Question: I read one of your articles about insulation and rodents. Do they chew through soft spray foam insulation? Do they chew through hard spray foam insulation?
I’ve put up hardware cloth with one quarter-inch spaces over any openings. But now I want to cover it with foam. Hard foam is more expensive, but perhaps it’s necessary to avoid creating a rodent habitat, or is soft foam OK?
Any advice appreciated.
— Phlis McGregor
Answer: Closing up openings to avoid rodent intrusion is the correct approach, but it may be difficult in older homes or cottages with wood exteriors. Blown-in foam insulation will help, but regardless of the density, it should still be reinforced with metal mesh or by replacing the siding or other sheathing with materials more resistant to rot and deterioration.
As many Manitobans enjoy a well- deserved long weekend at the lake, thinking about keeping pests out of our homes and cottages may not be as far afield as we would like. While we all know the secret to keeping annoying insects outside is well-maintained door and window screens, we may not be as well versed in rodent prevention. As you have stated, closing any gaps to prevent their entry is the key to this endeavour. Blown-in foam insulation is one product that is very easy to apply and excellent for filling unevenly shaped openings. Unfortunately, its use will depend on the location of the rodent intrusion, the type and condition of the barrier in place, and the actual critters.
If you are having issues with rodents getting into your attic, or walls and ceilings, finding the points of entry is paramount. If you have wood siding, soffits, fascia, or other trim that is the place to start your investigation. This may require walking around the building with a flashlight, binoculars and a sharp metal probe and poking at any areas that appear to be moisture damaged. If the attic is the location of invasion, a ladder will also be required to check the soffits, fascia, gable ends, or other wood to see if it is soft or rotten. If visible openings are found, probing may not even be necessary.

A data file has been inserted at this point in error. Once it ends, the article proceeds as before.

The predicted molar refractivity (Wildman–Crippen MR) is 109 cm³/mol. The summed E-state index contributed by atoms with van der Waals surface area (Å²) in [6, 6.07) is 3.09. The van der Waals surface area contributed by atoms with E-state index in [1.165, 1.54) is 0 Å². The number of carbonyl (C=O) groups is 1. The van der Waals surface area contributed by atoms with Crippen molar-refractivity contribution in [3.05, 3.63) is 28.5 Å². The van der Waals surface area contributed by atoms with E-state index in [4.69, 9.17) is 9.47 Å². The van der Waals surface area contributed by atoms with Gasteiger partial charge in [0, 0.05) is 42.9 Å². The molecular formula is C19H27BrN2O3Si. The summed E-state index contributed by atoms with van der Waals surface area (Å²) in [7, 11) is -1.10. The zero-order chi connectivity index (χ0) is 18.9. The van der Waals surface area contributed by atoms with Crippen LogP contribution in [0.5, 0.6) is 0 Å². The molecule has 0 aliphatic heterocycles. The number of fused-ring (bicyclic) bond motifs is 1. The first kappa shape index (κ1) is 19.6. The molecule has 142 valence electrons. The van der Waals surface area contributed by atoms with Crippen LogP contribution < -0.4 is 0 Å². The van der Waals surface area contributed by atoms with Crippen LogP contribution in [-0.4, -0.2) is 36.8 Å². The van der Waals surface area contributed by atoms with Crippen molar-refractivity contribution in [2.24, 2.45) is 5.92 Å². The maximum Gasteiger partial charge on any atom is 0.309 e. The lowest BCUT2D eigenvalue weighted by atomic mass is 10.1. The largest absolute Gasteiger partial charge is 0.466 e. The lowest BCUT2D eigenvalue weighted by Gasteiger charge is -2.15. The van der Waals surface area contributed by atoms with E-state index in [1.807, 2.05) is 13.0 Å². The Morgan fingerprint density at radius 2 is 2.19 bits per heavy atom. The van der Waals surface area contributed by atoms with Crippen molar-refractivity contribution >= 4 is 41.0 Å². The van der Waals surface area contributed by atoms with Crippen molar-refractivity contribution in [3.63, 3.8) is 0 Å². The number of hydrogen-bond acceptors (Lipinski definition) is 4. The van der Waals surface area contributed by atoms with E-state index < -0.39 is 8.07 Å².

If the openings are small, and little evidence of chewing or scratching is seen, then suspecting mice as the culprits is warranted. If you have larger holes, with rough edges, then bigger rodents such as squirrels may be the troublemakers. If the problem is in a crawlspace, basement, or another area near or below grade then you may have a rat issue, but that is less likely in our area than other kinds of four-legged intruders. In any case, locating the entry point and inspecting the surrounding area is the next step. If you notice wood near, on, or below grade then it is likely damaged and may be easily chewed or clawed, by any type of rodent, to gain access to the area behind.
If the damaged materials are easily reached and removed, replacement with moisture-resistant products may be a better approach than foam insulation. Pressure-treated wood or plywood, cement board sheathing, or metal siding, soffits, or fascia may be an ideal replacement product. Cut out and discard any areas of damaged wood, reinforce as required, and install the better choice product for a higher quality job. Ensure the new materials are completely covering the areas in question, and extending them slightly below grade, if applicable, should preventing digging or tunnelling under the new barriers. Making sure that even small gaps are no longer accessible should keep even the smallest mice outside, where they belong.
While it may seem like a strange time of year to be worrying about rodents sneaking into our homes or cabins, this may be the perfect time to do preventative maintenance. While these little pests may only seek refuge inside during the cold months, sealing up any openings now may stop a serious infestation later on.
So, after enjoying some well-deserved relaxation time on your dock, boat, or deck, grab a sharp probe and a few other tools and go inspecting to see what measures are needed before the snow flies.
Using blown-in foam insulation to help seal gaps for prevention of rodents is a good idea but will only be one of the items required in the toolbox for this task.
Replacing damaged sheathing and other materials, or reinforcing gaps between solid ones with metal should ensure the little pests stay outside where they belong.
Ari Marantz is the owner of Trained Eye Home Inspection Ltd. and the past president of the Canadian Association of Home and Property Inspectors — Manitoba (cahpi.mb.ca). Questions can be emailed to the address below. Ari can be reached at 204-291-5358 or check out his website at trainedeye.ca.